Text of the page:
CSA Week 9, 2013

Blueberries are fading, but the peaches are getting going…and apples could appear any time!

Lady Bell green peppers on left, Bianca and Islander bell peppers on right

Lady Bell green peppers on left, Bianca and Islander bell peppers on right

You MAY have any of these things: Summer squash, or cousa, cukes, pickling cukes, lemon cukes, corn, beans, chard or beets, tomato, potatoes, eggplant, peaches, turnips, broccoli, kale, lettuce … There’s an abundance of beautiful, exotic looking eggplants around, enjoy. Also, fresh eggplants have nasty thorns near the stem end, so beware. Oddly enough, there seems to be a dearth of zucchini, we’ll see how the fall crop does. I guess it didn’t appreciate the weather the way the yellow summer squash did. At least they are fairly interchangeable  🙂 Also, we are experiencing some expected gap in the corn. The heat pushed the staggered plantings to mature at the same time and now we are having cool evenings. Yes, the cool evenings are delightful to sleep in, but ripening of everything slows down. HOWEVER, things should settle out with the greens (they don’t like the heat) and I ate my first apple this week!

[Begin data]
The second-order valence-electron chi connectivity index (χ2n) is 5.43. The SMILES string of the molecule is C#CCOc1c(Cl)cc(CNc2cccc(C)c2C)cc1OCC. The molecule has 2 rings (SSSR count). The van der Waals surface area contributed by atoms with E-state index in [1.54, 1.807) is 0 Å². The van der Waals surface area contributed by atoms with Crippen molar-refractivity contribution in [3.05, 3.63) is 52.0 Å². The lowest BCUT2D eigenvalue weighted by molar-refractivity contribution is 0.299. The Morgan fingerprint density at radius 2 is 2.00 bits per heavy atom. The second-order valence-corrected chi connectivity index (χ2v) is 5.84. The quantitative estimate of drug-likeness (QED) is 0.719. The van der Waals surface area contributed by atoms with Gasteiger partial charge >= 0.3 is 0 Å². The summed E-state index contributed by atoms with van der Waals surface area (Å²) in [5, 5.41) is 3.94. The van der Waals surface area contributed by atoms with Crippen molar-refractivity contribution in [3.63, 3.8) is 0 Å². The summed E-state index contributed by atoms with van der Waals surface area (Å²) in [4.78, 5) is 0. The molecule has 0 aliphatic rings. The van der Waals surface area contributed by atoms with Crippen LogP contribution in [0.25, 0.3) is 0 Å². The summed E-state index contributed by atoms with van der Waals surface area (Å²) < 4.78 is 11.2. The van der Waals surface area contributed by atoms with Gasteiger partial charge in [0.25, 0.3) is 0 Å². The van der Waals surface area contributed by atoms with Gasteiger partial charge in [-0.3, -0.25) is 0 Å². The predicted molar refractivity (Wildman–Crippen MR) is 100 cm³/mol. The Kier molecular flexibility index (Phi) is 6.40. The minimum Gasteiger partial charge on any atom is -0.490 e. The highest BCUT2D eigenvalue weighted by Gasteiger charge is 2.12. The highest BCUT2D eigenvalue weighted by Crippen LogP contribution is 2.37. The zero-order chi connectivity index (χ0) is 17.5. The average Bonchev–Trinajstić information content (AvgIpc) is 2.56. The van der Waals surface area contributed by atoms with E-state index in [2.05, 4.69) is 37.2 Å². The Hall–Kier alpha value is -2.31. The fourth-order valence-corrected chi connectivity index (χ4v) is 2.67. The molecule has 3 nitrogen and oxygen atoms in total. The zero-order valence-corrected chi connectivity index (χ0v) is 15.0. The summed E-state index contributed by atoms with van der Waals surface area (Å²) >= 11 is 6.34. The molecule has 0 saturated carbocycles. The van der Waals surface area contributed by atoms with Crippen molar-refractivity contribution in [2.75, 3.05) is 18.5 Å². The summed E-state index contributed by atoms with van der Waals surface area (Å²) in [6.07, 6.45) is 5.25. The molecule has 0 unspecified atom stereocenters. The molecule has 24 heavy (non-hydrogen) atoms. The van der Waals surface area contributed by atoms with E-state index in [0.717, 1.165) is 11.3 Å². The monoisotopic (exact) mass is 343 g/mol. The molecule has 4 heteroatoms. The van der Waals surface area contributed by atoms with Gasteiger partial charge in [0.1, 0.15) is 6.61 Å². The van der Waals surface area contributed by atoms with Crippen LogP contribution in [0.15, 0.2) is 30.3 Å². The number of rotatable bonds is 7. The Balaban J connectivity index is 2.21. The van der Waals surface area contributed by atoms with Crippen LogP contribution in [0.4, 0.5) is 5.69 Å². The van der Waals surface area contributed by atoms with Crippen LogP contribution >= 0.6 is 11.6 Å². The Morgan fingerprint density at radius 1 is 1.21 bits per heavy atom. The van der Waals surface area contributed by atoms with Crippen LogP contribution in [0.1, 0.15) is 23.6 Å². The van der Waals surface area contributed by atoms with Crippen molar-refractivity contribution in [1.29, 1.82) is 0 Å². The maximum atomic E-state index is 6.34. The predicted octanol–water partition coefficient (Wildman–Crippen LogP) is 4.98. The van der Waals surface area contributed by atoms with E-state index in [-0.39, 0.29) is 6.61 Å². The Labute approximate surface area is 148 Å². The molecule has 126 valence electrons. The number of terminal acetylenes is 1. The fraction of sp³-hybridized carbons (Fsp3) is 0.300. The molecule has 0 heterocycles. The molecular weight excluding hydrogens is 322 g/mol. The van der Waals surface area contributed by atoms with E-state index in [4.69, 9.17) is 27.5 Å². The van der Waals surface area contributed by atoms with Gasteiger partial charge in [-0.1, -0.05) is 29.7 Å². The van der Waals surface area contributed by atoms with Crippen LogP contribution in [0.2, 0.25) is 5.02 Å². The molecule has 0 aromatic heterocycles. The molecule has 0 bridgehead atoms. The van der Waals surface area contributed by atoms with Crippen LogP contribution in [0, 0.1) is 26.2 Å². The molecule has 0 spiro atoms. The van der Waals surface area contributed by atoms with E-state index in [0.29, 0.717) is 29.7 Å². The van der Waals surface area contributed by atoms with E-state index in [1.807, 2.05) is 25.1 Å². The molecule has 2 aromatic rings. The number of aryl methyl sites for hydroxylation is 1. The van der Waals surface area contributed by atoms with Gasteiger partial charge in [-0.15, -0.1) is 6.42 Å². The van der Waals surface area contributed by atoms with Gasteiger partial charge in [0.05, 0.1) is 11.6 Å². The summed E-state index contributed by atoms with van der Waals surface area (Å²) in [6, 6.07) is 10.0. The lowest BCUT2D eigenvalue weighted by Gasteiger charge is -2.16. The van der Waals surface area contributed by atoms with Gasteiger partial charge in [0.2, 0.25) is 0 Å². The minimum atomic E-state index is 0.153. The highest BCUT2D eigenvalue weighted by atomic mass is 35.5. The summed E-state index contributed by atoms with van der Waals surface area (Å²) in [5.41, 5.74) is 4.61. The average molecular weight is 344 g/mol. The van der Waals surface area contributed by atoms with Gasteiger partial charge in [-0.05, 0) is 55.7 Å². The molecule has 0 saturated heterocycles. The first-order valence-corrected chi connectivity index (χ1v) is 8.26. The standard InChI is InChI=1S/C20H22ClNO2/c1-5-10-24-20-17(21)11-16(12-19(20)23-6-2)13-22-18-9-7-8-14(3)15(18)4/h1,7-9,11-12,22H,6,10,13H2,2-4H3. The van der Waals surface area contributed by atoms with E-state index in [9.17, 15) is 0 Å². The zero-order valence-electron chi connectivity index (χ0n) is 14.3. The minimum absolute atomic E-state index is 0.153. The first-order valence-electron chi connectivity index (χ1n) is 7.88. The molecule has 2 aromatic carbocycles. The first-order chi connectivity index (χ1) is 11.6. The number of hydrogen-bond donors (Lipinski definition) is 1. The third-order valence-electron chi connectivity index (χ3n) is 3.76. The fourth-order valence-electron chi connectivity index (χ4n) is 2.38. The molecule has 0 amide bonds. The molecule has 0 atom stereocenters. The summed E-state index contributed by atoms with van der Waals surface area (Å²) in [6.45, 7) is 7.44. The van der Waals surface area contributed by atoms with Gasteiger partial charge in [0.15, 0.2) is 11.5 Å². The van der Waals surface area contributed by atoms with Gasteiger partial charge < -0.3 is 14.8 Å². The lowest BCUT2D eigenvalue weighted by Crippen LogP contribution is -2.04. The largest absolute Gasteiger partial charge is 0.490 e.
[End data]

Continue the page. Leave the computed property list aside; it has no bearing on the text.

About Peppers__________________________________________________

from upper left: Poblano, Hungarian Wax, Cayenne, and Mole  (bottom left)

  from upper left: Poblano, Hungarian Wax, Cayenne, and Mole (bottom left)